At the end of a calculation it turned out that I wanted to know the value of $$\sin(2\pi/7) + \sin(4\pi/7) - \sin(6\pi/7).$$ Since I knew the answer I was supposed to get, I was able to work out that the the above equals $\sqrt{7}/2$, and I can confirm this numerically. How would I prove this? I suspect I want to use the seventh roots of unity in some way but I am not sure how to proceed.

  • $\begingroup$ $\sin\bigg(k~\dfrac\pi7\bigg)~$ are the roots of $64x^6-112x^4+56x^2-7$, and $\cos\bigg(k~\dfrac\pi7\bigg)~$ are the roots of $64x^6-~80x^4+24x^2-1$. The latter can be written as $\big(8x^3-4x^2-4x+1\big)\big(8x^3+4x^2-4x-1\big)$, and the cosines corresponding to odd values of k belong to the former, while those corresponding to even values of k belong to the latter. $\endgroup$ – Lucian Oct 16 '15 at 20:05
  • $\begingroup$ @Lucian How do you that the odd values of $k$ belong to the former while even values of $k$ belong to the latter? Is there a reason the polynomial for the sine values does not factor but the polynomial for the cosine values does? And how does knowing these polynomials help me? $\endgroup$ – frakbak Oct 16 '15 at 21:09
  • $\begingroup$ I have revised my solution to a much shorter one using a slightly different approach, but still based on the seventh root of unity. $\endgroup$ – Hypergeometricx Oct 18 '15 at 17:05

Although it's not very elegant, you can do this calculation by brute force. We have:

$$ \begin{split} i(\sin(2\pi/7)+\sin(4\pi/7)-\sin(6\pi/7)&=\frac{1}{2}(e^{2\pi i/7}-e^{-2\pi i/7}+e^{4\pi i/7}-e^{-4\pi i/7}-e^{6\pi i/7}+e^{-6\pi i/7}) \\ &=\frac{1}{2}(e^{2\pi i/7}-e^{12\pi i/7}+e^{4\pi i/7}-e^{10\pi i/7}-e^{6\pi i/7}+e^{8\pi i/7}) \end{split} $$

squaring this we obtain:

$$ \begin{split} && \frac{1}{4}(e^{2\pi i/7}-e^{12\pi i/7}+e^{4\pi i/7}-e^{10\pi i/7}-e^{6\pi i/7}+e^{8\pi i/7})^2 \\ =&& \frac{1}{4}(\underbrace{e^{4\pi i/7}+e^{10\pi i/7}+e^{8\pi i/7}+e^{6\pi i/7}+e^{12\pi i/7}+e^{2\pi i/7}}_{=-1}-2e^{2\pi i}+2e^{6\pi i/7}-2e^{12\pi i/7}-2e^{8\pi i/7}+2e^{10\pi i/7}-2e^{2\pi i/7}+2e^{8\pi i/7}+2e^{4\pi i/7}-2e^{6\pi i/7}-2e^{2\pi i} -2e^{10\pi i/7}+2e^{12\pi i/7}+2e^{2\pi i/7}-2e^{4\pi i/7}-2e^{2\pi i}) \\=&&\frac{1}{4}(-1-2-2-2)=\frac{-7}{4} \end{split} $$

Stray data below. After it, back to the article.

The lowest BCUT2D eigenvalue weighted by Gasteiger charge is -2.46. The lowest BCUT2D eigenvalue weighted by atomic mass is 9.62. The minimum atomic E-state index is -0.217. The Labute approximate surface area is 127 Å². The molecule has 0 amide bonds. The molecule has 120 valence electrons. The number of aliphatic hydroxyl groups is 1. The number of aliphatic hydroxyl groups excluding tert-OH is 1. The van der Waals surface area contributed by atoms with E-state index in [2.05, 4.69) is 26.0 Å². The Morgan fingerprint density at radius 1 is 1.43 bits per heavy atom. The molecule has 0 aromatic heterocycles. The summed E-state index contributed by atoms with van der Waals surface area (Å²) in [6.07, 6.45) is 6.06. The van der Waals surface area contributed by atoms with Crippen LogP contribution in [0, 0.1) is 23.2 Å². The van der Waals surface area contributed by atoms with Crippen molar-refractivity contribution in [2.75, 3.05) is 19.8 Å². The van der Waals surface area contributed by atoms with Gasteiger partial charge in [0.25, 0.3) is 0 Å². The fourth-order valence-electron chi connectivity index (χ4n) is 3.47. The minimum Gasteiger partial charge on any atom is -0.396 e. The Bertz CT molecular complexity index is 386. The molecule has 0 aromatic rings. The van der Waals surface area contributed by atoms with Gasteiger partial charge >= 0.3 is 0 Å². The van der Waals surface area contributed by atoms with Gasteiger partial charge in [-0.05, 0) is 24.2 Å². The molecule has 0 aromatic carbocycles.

This gives us:

$$ \begin{split} &&(i(\sin(2\pi/7)+\sin(4\pi/7)-\sin(6\pi/7))^2=\frac{-7}{4} \\ &\implies& -(\sin(2\pi/7)+\sin(4\pi/7)-\sin(6\pi/7))^2=\frac{-7}{4} \\ &\implies& \sin(2\pi/7)+\sin(4\pi/7)-\sin(6\pi/7)=\frac{\sqrt{7}}{2} \end{split} $$

Unfortunately this approach is not very enlightening.

  • 1
    $\begingroup$ Did you mean $-7/4$ instead of $-7/2$? $\endgroup$ – pregunton Oct 16 '15 at 5:46

Solution without using trinometry, but only properties of roots of unity:

(This proof has been refined after reviewing this excellent post here. I knew there had to be a more direct approach!:))

Let $\omega=e^{i2\pi/7}$, i.e. the primitive $7$th root of unity. By definition, $$1+\omega^1+\omega^2+\omega^3+\omega^4+\omega^5+\omega^6=0$$

Let $$\begin{align} S&=\omega^1+\omega^2+\omega^4\\ \Rightarrow\quad S^2&=\omega^2+\omega^4+\omega^8+2(\omega^3+\omega^6+\omega^5)\\ &=2(\underbrace{\omega^1+\omega^2+\omega^3+\omega^4+\omega^5+\omega^6}_{=-1})-(\underbrace{\omega^1+\omega^2+\omega^4}_{=S})\\ &=-2-S\\ S^2+S+2&=0\\ S&=-\frac 12\pm\frac{\sqrt7}2i\\\\ \sin\frac{2\pi}7+\sin\frac{4\pi}7-\sin\frac{6\pi}7 &=\Im(\omega^1+\omega^2-\omega^3)\\ &=\Im(\omega^1+\omega^2+\omega^4)\\ &=\Im(S)\\ &=\frac{\sqrt7}2\quad\blacksquare \end{align}$$

NB - The positive value is chosen as $\sin\frac {2\pi}7+\sin\frac {4\pi}7-\sin\frac {6\pi}7=\sin\frac {2\pi}7+\sin\frac {4\pi}7-\sin\frac {\pi}7>0$, since $\sin\frac \pi7<\sin\frac {2\pi}7$.